Soil Science Society of America Journal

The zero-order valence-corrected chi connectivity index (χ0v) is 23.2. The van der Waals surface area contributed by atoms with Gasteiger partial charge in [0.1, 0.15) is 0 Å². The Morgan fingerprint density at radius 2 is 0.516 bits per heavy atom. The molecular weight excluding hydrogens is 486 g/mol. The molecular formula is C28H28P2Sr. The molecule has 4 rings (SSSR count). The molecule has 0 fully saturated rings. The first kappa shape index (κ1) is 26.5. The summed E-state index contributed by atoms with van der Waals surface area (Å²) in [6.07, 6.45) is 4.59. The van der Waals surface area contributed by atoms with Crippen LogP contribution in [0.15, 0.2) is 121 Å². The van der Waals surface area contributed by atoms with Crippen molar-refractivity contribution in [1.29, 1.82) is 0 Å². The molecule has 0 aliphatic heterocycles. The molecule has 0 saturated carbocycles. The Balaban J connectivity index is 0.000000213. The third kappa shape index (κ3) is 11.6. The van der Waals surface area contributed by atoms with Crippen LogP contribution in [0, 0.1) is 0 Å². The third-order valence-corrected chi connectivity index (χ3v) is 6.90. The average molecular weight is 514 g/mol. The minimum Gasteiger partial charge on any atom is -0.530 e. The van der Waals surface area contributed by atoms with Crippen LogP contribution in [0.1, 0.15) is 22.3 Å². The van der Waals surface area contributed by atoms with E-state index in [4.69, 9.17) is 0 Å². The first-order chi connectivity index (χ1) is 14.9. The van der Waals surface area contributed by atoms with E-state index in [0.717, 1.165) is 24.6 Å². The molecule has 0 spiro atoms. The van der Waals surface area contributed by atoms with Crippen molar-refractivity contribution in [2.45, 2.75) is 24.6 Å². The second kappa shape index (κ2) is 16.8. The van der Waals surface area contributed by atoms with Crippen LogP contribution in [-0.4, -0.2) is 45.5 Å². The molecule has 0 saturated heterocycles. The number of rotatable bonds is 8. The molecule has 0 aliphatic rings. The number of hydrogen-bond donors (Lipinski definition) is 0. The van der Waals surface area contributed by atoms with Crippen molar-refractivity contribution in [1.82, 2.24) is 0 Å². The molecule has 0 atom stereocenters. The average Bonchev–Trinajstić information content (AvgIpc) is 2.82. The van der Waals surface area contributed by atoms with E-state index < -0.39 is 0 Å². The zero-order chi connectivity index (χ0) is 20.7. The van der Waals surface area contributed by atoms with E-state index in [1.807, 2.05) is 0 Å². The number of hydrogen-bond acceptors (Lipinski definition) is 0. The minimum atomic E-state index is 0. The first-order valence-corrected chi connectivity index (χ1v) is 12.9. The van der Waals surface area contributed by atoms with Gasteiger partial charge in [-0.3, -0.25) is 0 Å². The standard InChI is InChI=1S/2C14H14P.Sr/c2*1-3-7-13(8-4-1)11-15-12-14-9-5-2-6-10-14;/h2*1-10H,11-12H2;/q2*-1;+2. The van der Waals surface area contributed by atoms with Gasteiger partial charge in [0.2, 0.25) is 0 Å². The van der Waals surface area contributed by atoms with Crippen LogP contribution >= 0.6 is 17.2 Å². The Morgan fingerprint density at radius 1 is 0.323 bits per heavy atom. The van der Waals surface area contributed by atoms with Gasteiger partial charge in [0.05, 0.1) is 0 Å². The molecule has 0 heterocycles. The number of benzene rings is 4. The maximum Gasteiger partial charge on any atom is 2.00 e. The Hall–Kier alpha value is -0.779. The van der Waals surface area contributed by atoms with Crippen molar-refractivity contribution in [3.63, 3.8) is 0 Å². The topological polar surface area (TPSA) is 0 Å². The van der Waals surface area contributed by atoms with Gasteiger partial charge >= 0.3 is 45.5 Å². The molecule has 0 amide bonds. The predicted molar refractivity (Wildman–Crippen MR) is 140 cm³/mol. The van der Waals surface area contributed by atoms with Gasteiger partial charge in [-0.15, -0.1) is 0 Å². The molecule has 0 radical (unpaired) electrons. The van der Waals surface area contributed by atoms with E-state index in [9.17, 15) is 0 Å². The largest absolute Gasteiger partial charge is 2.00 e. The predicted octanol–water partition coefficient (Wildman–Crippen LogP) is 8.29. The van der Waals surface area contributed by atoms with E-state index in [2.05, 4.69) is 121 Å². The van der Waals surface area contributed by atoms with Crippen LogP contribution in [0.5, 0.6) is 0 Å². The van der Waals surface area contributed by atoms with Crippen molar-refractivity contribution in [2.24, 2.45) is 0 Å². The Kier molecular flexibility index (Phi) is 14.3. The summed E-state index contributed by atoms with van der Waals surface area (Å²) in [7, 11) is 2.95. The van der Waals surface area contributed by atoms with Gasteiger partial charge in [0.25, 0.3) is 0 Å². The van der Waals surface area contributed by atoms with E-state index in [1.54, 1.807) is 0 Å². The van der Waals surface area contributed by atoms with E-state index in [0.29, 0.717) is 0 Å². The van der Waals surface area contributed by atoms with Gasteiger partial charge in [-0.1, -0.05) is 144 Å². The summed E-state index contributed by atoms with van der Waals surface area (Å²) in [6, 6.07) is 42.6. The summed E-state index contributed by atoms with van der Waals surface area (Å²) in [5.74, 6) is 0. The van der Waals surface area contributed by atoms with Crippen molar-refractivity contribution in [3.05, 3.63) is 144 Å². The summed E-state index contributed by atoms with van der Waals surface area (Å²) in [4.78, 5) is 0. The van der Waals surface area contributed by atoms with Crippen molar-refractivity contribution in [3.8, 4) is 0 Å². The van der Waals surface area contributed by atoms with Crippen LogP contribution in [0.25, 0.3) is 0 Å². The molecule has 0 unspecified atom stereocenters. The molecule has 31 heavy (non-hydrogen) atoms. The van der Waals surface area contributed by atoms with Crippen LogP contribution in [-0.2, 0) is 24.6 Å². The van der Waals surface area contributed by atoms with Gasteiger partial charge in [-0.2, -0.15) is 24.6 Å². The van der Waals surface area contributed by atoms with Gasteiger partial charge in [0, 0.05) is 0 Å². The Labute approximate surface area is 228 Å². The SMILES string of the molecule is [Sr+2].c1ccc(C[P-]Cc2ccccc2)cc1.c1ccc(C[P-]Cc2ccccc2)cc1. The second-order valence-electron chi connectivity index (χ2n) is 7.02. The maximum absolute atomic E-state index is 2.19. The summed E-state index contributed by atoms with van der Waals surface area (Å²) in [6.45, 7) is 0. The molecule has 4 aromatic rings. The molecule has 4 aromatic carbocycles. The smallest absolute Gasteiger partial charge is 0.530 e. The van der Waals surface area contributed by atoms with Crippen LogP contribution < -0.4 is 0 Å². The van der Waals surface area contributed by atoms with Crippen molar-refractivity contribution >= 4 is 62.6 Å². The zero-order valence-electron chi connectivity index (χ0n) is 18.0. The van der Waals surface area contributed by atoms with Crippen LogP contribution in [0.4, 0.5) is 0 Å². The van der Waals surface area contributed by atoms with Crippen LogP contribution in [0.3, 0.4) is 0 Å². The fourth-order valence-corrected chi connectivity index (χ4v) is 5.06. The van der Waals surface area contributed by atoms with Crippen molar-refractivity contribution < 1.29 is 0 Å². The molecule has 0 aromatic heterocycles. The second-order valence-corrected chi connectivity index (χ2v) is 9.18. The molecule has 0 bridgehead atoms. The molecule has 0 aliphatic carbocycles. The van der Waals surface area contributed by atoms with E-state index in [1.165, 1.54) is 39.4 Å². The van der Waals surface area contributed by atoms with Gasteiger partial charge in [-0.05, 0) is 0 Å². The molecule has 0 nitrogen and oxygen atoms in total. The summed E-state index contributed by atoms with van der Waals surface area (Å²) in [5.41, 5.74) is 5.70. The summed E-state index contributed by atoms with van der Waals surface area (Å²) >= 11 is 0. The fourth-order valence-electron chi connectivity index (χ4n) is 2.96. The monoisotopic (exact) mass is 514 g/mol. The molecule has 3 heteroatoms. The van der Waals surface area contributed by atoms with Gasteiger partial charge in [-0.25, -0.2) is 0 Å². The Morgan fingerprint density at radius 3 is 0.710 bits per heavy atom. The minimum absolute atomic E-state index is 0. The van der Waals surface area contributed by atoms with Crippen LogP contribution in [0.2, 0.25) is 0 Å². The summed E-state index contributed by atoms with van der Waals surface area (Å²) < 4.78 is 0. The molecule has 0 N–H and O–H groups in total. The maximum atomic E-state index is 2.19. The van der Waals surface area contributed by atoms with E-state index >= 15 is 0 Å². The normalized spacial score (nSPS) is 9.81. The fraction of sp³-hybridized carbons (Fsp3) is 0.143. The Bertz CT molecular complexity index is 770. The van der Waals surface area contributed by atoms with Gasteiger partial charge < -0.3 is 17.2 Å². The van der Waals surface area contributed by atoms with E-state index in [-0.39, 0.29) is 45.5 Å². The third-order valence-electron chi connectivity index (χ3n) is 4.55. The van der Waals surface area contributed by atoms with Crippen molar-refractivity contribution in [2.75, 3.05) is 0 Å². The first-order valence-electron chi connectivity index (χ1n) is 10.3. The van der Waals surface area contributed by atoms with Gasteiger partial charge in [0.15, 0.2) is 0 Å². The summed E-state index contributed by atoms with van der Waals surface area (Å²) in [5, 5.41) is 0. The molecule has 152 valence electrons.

Thermal analysis techniques can provide an important addition to our understanding of soil organic matter (SOM) composition and stability. Several recent studies have linked thermal and biological stability of SOM; however, contrasting results have been reported. The objective of this study was to characterize the relationships between thermal and biological SOM stability for a wide range of mineral soils. Soils were collected from 28 sites from across the United States and analyzed by thermogravimetry (TG) and differential scanning calorimetry (DSC) coupled with CO2 evolved gas analysis (CO2-EGA). We compared thermal analysis results to mean soil respiration rates during incubation at 20 degrees C for 365 d (R-20). For soils with <30 g C kg(-1) (low C), R-20 was negatively correlated with the temperature at which half of the DSC energy is released and the temperature at which half of the CO2-EGA is evolved. Conversely, for soils with >30 g C kg(-1) (high C), R-20 was positively correlated with CO2-EGA and DSC energy released between 345 and 460 degrees C and to SOM energy density (in J mg(-1) C). Differences between low-C and high-C soils indicate the relative importance of mineral association of SOM in low-C soils and the abundance of intact plant debris that is relatively energy dense and thermally resistant but relatively easy to decompose in high-C soils. Above all, thermal analysis proved to be a useful technique for interpreting SOM stability, but sample C concentration must be considered because it affects the dominant SOM stabilization mechanisms and thermal analysis results.
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